The standard approach to interface design is to craft a channel that allows you to easily and efficiently control hardware or software; it’s all about the interaction between people and computers. But today, the two entities on each side of the user interface are changing: it’s no longer about people interacting with computers, but rather about people interacting with people through computers.
This is the nature of the social Web. Social news websites, message boards, social networks, online stores and blogs all have some sort of user interaction going on, whether it’s comments on a blog post or social games on Facebook. The critical issue here is that people are not interacting directly with other people; rather the interaction occurs through a user interface. The computer acts as a mediator.
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In essence, we control the flow of user interaction on our websites. By crafting an interface to facilitate certain behaviors, we can influence the direction in which our community goes.
“Small software implementation details result in big differences in the way the community develops, behaves and feels.” — Joel Spolsky, More Joel on Software
In this article, we’ll demonstrate the power of social interface design and what it can do for you, using several practical examples.
Social Interface Design Techniques
User points and Badges
Achievement, and more importantly, the feeling of achievement, can play a big part in social websites and games. You may be familiar with the massive multi-player games that have a system whereby players progress through levels as they play the game. Each level brings more prestige to the player and so keeps them playing more — with the next level always just a little bit out of reach.
The same idea can be used on social websites by recognizing your users’ contributions. For example, for a social news website, you could award points to users for submitting stories. You could also give users special badges when they perform a certain number of tasks. In a social environment, these badges would lift the recipient’s ego, and so people would be motivated to compete for badges.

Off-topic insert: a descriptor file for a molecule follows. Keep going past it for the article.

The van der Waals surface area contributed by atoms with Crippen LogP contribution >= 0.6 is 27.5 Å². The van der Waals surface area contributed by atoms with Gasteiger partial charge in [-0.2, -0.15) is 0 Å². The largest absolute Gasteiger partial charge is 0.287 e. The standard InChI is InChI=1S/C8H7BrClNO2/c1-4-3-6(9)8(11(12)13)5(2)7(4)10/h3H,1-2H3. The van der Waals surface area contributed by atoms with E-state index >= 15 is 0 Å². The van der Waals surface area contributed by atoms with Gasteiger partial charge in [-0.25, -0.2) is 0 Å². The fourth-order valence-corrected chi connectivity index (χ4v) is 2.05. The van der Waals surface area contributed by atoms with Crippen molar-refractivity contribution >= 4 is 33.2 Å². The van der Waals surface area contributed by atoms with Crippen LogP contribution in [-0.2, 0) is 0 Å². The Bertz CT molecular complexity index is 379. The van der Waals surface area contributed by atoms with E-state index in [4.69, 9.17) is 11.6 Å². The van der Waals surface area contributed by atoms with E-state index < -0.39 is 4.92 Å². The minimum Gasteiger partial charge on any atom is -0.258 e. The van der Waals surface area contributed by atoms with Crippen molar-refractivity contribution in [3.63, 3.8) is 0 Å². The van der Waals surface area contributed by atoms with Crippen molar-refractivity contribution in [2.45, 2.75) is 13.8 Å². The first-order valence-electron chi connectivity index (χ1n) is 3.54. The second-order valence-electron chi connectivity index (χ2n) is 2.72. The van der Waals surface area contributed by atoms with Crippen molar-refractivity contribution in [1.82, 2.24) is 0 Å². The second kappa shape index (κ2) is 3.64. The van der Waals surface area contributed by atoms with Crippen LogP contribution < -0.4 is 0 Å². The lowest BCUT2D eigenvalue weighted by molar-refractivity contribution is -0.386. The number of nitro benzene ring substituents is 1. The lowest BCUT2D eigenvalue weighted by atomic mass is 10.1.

These kinds of things enable us to influence the direction in which our community moves. For example, to increase user participation, such as the number of comments people leave, you could give users a badge after they’ve made a certain number of comments. The same could be applied to any other user driven-content: submitting stories, answering questions, asking questions, writing reviews and so on.
The Envato marketplace awards badges to its sellers and buyers.
Of course, the flaw to this method is that while getting quantity may be easy, controlling quality may not be. You want users to leave a lot of comments or reviews on your website, but you want these contributions to add value. There is no exact science or formula for how to do this, so the best advice is simply to keep this factor in mind when designing a social mechanism of this type. Will the technique you’re considering add more volume or value?
Social news websites tend to give their users points from the submissions that people have liked. This drives people to find better and more interesting stories to submit. Websites such as Envato marketplaces and Stack Overflow give people badges when they perform certain actions or do something a set number of times.
Stack Overflow’s achievement badges.
Unlockable Features as Rewards
Points and badges are superficial prizes: they’re all about ego. You can go a step further and offer tangible benefits to your biggest contributors, such as by unlocking new features for your website or application. Unlocking new features differs from things like badges and points because the user isn’t interested here in building their ego; they’re interested in getting more value out of your website or application.